• So you can ask yourself at this point what's actually going on with a curried function when I say it takes his inputs one at a time.

  • What does that actually mean?

  • So let's kind of look at this definition again.

  • So here's the definition we had out of X Y is X plus y.

  • What we can do is do a simple London calculus trick here rather than having the two inputs on the left hand side of the equals.

  • Let's move them across the equal sign to the right hand side of the definition, and we'll do this in two steps.

  • So what I'm gonna do is I'm gonna say Ad of X is London.

  • Why Arrow X plus why?

  • So what I've done here is the wine is no longer on the left hand side of the definition here.

  • No, it's on the right hand side of the definition.

  • So what this is saying is, if you add a number X, then what you get is a function which is waiting for a second input.

  • Why?

  • And then it's going to give you back X plus y on this expression on the right hand side here is called a lander expression.

  • It's a nameless function, and it's got the same kind of anatomy as a normal function definition, except for the fact that you don't give the function in name.

  • So we look at what's going on here.

  • We're taking an input parameter called Why We're giving back the result X plus y.

  • But nowhere in the blue box here have we actually given the function a name.

  • It's a nameless function, and then we can actually play the same game with the other input as well.

  • So rather than having X on the left hand side, we can move it across to the right hand side on here we have our definition or our ad function in a more primitive way, and this really lets his understand, in a quite fundamental way, what's going on with curried functions.

  • What we're saying is that the addition function is defined to be the function, which takes an infant called X, and what you get back is another function on that function.

  • Takes an infant cold.

  • Why and then gives you back the result X plus.

  • Why you can ask yourself, Where does this idea of currying come from?

  • Well, it's named after Haskell Curry, who was a mathematician on logician who studied these kind of things.

  • But Haskell Curry himself.

  • Hey, wasn't the person who actually invented this plantation on or this idea?

  • He attributes it to someone else called Moses, Shown Finkle, who was also a logician and mathematician working around the same time showing.

  • Think Ling is quite a hardware to say.

  • I've had to practice it quite a lot, even to be able to say it today.

  • It's not.

  • It's not a word, which is very easy to say.

  • Where is currying kind of just trips off the tongue.

  • It's a nice, easy word to say so.

  • Curry got the credit for it, but really probably Moses shown.

  • Finkel is the one who first studied this idea.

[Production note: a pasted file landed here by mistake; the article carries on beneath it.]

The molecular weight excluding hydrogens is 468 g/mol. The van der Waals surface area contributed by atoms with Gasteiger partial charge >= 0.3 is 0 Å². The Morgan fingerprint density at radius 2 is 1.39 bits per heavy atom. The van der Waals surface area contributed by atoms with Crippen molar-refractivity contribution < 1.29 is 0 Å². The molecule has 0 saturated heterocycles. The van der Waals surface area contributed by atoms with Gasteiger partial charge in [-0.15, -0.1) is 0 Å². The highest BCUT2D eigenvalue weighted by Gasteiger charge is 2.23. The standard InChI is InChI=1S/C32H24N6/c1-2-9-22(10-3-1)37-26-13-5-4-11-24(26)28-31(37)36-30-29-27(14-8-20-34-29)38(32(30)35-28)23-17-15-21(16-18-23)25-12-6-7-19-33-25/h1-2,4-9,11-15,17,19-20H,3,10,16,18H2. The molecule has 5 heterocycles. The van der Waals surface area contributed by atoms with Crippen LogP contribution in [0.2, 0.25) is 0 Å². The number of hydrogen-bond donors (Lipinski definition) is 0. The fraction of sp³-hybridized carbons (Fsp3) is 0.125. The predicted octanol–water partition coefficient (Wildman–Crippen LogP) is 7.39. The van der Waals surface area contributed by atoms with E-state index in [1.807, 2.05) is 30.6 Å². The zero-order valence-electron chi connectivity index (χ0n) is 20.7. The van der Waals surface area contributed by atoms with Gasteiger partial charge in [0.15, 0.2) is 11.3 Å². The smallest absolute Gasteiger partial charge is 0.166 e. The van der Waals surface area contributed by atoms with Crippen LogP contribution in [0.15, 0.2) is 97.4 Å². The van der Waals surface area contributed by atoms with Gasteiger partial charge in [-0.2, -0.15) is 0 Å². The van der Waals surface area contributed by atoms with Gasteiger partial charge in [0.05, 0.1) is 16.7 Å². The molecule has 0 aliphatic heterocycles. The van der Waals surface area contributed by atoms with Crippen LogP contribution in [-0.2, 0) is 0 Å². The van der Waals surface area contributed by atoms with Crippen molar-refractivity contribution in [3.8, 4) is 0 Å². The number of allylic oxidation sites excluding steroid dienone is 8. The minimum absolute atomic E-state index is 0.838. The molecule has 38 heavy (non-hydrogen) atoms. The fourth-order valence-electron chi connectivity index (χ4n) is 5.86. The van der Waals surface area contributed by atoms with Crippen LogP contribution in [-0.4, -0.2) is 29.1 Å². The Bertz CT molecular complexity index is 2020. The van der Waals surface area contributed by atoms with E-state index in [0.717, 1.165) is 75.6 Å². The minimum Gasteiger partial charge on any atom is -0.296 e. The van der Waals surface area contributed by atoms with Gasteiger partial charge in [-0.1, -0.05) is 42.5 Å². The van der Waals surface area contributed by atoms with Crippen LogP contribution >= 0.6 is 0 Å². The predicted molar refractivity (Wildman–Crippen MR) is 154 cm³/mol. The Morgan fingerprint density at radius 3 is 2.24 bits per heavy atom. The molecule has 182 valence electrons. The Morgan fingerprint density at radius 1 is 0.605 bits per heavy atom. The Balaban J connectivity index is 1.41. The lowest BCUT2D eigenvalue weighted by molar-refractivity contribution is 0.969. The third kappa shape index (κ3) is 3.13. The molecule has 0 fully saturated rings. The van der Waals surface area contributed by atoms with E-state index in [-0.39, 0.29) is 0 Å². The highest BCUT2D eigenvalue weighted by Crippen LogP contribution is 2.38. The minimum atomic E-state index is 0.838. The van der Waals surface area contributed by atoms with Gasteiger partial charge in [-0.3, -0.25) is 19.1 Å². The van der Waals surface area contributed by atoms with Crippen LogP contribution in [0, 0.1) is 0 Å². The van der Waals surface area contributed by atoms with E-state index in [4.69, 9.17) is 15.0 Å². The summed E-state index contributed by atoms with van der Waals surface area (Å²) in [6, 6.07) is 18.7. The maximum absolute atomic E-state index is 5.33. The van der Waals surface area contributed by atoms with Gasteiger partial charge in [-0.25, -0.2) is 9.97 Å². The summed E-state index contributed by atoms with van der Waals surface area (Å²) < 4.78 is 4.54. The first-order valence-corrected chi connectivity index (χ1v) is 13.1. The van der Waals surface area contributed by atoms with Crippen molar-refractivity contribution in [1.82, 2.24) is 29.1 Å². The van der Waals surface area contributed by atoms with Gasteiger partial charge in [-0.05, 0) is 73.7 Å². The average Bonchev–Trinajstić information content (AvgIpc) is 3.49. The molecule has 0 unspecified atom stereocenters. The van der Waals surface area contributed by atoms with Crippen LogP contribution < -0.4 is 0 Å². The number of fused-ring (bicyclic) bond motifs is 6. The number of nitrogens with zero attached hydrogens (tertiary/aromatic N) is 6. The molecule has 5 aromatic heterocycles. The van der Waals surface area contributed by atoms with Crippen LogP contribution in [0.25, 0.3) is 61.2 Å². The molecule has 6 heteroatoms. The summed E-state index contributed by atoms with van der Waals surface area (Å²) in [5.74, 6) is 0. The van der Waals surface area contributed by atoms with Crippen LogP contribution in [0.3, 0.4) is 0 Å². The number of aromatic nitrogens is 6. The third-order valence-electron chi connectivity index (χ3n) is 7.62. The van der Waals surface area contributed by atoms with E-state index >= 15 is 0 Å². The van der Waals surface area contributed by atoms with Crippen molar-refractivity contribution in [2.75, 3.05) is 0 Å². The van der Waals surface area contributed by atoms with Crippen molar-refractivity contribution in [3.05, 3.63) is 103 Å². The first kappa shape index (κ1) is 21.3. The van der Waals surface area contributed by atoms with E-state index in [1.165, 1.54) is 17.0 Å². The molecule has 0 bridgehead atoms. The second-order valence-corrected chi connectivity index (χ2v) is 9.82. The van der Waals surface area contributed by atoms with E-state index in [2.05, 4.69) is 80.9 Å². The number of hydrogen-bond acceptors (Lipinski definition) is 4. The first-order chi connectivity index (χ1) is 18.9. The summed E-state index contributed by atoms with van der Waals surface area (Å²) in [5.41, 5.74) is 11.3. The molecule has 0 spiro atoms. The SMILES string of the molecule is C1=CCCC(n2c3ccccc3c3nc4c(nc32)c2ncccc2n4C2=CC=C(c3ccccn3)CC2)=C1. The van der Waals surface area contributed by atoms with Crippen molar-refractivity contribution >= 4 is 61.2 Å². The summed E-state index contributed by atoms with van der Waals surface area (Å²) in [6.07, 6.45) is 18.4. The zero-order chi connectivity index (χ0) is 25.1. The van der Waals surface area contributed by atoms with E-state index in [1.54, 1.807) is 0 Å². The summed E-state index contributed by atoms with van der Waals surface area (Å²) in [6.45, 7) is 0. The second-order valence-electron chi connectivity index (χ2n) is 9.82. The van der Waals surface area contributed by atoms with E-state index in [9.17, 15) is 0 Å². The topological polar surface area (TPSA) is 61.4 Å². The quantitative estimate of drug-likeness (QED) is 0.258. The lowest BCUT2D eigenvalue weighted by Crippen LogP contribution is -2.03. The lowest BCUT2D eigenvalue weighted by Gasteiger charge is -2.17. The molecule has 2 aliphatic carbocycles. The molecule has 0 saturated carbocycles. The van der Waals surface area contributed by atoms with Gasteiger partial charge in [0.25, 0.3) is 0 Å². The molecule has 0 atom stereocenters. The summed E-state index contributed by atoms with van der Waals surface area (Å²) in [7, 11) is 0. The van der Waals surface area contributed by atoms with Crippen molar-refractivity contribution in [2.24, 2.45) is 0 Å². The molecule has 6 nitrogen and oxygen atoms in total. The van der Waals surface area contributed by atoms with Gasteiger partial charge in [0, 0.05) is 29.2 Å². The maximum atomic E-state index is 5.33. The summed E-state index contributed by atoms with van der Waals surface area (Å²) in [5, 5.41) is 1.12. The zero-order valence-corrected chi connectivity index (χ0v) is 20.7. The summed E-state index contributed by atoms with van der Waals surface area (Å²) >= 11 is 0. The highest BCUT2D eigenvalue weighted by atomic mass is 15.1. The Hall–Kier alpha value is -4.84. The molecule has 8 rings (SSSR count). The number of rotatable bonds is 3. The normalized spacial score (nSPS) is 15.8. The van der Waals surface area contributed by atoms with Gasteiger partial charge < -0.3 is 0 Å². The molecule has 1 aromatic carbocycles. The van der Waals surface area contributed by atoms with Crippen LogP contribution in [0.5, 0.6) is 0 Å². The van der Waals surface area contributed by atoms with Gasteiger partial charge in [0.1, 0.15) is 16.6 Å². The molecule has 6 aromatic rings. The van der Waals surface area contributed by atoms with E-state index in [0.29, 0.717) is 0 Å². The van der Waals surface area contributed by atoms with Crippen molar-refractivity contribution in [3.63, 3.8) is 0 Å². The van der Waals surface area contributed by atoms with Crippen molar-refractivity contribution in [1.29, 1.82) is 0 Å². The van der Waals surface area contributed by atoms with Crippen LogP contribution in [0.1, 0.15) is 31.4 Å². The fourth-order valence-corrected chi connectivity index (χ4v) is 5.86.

• So just to wrap things up, I want to give you an example, which shows that, actually, curried functions are quite natural in the real world as well, Not just in computer science.

  • So we think about a cash machine.

  • What is it, cash machine do?

  • Well, it takes three inputs.

  • Typically, you put your card in, you put your pin number and on you put a request in on.

  • Then it's going to give you some response, which usually is taking some money.

  • Let's make this a generous cash machine.

  • Let's decide that.

  • It's always just gonna give you £100 or $100.

  • But this is no actually how cash machines work.

  • When you go up to a cash machine, you don't put all of the three inputs in at exactly the same time.

  • Well, maybe on the Saturday night when you've been out trying for all the three inputs at the same time.

  • But this is no what happens in practice.

  • You put your card in, then you put your pin number in then you put your request in, and finally the machine's gonna give you some money, and that's because it's really a curried function.

  • So let me redefine it like that.

  • So here we're defining as a curried function.

  • It takes its input one at the time, so we take a card than a pin number than a request.

  • Actually, we could use a long limitation to make this even more clear.

  • What's going on?

  • What we do is we take card when we get back, a function that takes a pin number and then we're going to take a request on.

  • Then we're going to get back our 100 points.

  • So for me, this definition down the bottom here really captures the essence off what a cash machine is as our current function.

  • So it's a function that takes your card as an input on.

  • What it gives you back is a function that expects your pin number on that function takes your pin numbers and input.

  • And then what you get back is a function that takes a request, and finally, when you get the request, the machine will be very generous and just give us our £100 or your $100.

  • So that's really all I want to say today about courage functions.

  • They're very simple idea its functions with multiple inputs that you define in a way that the inputs come one at the time rather than altogether.

  • And as I said at the start, they sound a bit spicy, but they're actually very simple and very useful function.

  • Broadly, languages take care off.

  • Ah, lot of the implementation details that older programming languages you have to do manually, for example, memory management.

  • But now it is.

  • It's very popular to use.

  • Language is like even job, for example, which builds memory management into the programming language function.

  • Languages do that, too.

So a while ago, we talked about the Lunda calculus, which is a simple but powerful mathematical theory of functions.

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    林宜悉 發佈於 2021 年 01 月 14 日